Thursday, January 29, 2009

Sex, Lies and the City

An obligatory right of passage one must endure when coming to a women’s college in Manhattan is watching Sex and the City. I swear, no less than half of the girls on my hall had all six seasons on DVD, and probably a third chose to come to Barnard for little other reason than to emulate one of the show’s fab four. No joke, these were girls who categorized themselves as either Carries, Charlottes, Samanthas or Mirandas and dressed and acted accordingly. With all this fervor, it was not long before someone shoved a copy of the first season into my hands and I began to watch. I wasn’t in love, in fact I had a sneaking suspicion that I hated it, but I also felt that perhaps I couldn’t judge until I had seen the bulk of what the show had to offer. So whether I was spurned to watch in order to maintain a guise of being open minded or to confirm the hatred forming in my already narrowing mind, I watched every episode. Now I can safely say – without any risk of being labeled preemptively judgmental – that I hate it.

I don’t buy the chemistry between the four women, find Sarah Jessica insanely obnoxious and don’t understand Mr. Big’s appeal. However, all these things are completely subjective and not really at the core of what makes the show so reproachable. My biggest problem is that Sex seems to be trying – unsuccessfully – to redefine what a woman in her 40s can be. Rather than being confined to housewifery, the show purports that women can be successful, savvy and “fabulous” – whatever that dubious expression may mean – without needing a man. While this is all well and good in theory, the show is really its own worst enemy; while these women pretend to be strong, fierce and independent, all they talk about is sex and men. Each prove time and time again that their lives do revolve around men as they put up with the most ridiculous crap from the losers they date, never talk about their jobs, families or anything else that would define them as individuals with actual souls, and ritually go out to bars dressed like hussies and prowl around for tail. Instead of promoting an image of the alternative, 40-something woman as empowered, strong and independent, all the show does is make New York’s single gals look pathetic and easy. Worst is the fact that – like my Barnard first year cohorts – a vast number of people actually think that the sadistic and degrading behavior of the four tramps on the show is representative of the rest of us here in NYC.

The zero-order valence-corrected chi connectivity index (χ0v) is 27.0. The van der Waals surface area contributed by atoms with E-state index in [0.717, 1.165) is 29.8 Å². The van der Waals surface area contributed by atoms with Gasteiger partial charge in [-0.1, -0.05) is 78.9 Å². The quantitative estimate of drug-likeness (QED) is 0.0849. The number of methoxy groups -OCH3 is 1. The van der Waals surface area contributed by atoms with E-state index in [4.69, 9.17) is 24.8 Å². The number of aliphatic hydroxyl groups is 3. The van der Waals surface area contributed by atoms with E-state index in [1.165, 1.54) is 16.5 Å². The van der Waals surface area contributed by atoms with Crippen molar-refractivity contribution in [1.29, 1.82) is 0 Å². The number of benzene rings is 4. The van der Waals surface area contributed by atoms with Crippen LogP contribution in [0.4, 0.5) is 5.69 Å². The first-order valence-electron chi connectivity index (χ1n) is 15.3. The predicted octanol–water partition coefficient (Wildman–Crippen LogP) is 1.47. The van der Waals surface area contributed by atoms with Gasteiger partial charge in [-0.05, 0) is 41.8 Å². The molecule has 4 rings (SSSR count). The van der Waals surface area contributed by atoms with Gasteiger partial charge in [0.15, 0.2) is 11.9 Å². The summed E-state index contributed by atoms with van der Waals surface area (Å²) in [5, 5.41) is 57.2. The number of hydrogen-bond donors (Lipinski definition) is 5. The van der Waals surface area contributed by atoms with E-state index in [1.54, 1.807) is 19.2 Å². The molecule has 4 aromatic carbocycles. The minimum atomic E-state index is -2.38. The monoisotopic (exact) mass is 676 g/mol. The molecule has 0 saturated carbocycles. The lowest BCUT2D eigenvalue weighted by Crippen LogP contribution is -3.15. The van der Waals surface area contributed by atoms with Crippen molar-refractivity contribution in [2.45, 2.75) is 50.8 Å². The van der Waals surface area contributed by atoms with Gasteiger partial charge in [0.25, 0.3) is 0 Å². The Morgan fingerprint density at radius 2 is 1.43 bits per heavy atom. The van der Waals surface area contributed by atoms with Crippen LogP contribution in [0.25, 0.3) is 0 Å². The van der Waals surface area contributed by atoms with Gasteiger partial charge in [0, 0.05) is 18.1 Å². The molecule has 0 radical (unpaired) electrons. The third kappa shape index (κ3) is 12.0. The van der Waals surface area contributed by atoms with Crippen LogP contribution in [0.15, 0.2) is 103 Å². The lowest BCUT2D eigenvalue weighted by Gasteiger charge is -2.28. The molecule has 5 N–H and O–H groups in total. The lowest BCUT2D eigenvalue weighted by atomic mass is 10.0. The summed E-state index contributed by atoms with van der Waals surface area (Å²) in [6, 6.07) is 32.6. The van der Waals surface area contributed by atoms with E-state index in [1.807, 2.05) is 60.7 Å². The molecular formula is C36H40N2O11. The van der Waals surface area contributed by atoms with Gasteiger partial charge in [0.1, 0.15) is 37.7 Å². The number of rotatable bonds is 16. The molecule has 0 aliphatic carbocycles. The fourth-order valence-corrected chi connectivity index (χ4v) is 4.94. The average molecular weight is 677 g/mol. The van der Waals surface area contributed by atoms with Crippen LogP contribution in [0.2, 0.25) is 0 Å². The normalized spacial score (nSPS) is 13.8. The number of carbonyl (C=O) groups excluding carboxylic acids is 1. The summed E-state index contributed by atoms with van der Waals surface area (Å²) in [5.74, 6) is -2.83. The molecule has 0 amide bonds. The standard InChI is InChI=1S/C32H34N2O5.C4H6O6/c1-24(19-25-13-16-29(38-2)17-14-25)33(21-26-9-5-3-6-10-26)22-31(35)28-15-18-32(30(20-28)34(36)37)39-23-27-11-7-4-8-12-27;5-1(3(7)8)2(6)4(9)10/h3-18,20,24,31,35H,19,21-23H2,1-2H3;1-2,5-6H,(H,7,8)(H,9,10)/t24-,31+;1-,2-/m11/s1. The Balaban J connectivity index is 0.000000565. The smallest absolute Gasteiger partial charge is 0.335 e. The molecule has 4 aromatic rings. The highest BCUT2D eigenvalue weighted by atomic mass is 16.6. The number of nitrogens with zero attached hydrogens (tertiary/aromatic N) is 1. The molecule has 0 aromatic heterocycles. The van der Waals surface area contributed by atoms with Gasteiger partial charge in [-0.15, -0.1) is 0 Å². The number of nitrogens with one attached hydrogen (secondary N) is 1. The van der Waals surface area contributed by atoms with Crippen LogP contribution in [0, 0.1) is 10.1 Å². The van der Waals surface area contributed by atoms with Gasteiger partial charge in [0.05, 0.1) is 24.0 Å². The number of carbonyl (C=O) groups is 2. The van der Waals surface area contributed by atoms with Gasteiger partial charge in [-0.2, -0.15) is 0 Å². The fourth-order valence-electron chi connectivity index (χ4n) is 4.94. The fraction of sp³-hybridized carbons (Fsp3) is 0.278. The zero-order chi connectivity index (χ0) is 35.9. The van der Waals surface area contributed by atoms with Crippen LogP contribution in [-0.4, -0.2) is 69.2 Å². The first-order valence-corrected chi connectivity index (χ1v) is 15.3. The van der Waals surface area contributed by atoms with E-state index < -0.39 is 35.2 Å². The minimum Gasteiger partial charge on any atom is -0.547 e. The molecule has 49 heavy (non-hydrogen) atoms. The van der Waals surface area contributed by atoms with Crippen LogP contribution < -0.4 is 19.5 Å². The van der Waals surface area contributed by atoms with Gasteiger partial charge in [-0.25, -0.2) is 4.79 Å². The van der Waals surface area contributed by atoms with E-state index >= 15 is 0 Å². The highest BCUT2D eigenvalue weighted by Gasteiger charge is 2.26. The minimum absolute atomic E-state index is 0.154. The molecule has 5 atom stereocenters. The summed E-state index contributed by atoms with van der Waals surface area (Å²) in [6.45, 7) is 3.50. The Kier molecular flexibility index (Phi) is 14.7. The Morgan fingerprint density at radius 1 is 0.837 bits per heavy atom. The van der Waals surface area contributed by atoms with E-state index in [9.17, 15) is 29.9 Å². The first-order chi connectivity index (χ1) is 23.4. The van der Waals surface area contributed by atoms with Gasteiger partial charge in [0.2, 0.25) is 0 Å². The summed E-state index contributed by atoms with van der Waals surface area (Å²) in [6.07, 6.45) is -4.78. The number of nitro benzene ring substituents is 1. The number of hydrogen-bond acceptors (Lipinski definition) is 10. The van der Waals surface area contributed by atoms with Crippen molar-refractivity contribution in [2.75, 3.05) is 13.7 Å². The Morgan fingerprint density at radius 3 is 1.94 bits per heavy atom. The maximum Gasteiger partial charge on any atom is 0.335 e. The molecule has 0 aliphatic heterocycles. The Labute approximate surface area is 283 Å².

And just when the commotion from the series had died down leaving the city partially in ruins in its wake, the half-witted frenzy was again dredged up when the bitches came back – not any prettier, smarter or loveable, just a bit more wrinkly – in the cleverly named Sex and the City: The Movie. Naturally, I would never pay money to see that shit in the theater, and apart from a drunken attempt to watch a pirated copy this summer (I passed out from boredom and alcohol halfway through), I avoided seeing it. However, I recently discovered that one of my roommates has a copy, and I think I must have had a sick, self-congratulating desire to prove myself correct in my hunch that the movie would be terrible, because two days ago I cracked and watched the second half of the film. I must tell you now how abysmally loathsome, how embarrassingly backward and ungodly deplorable it is.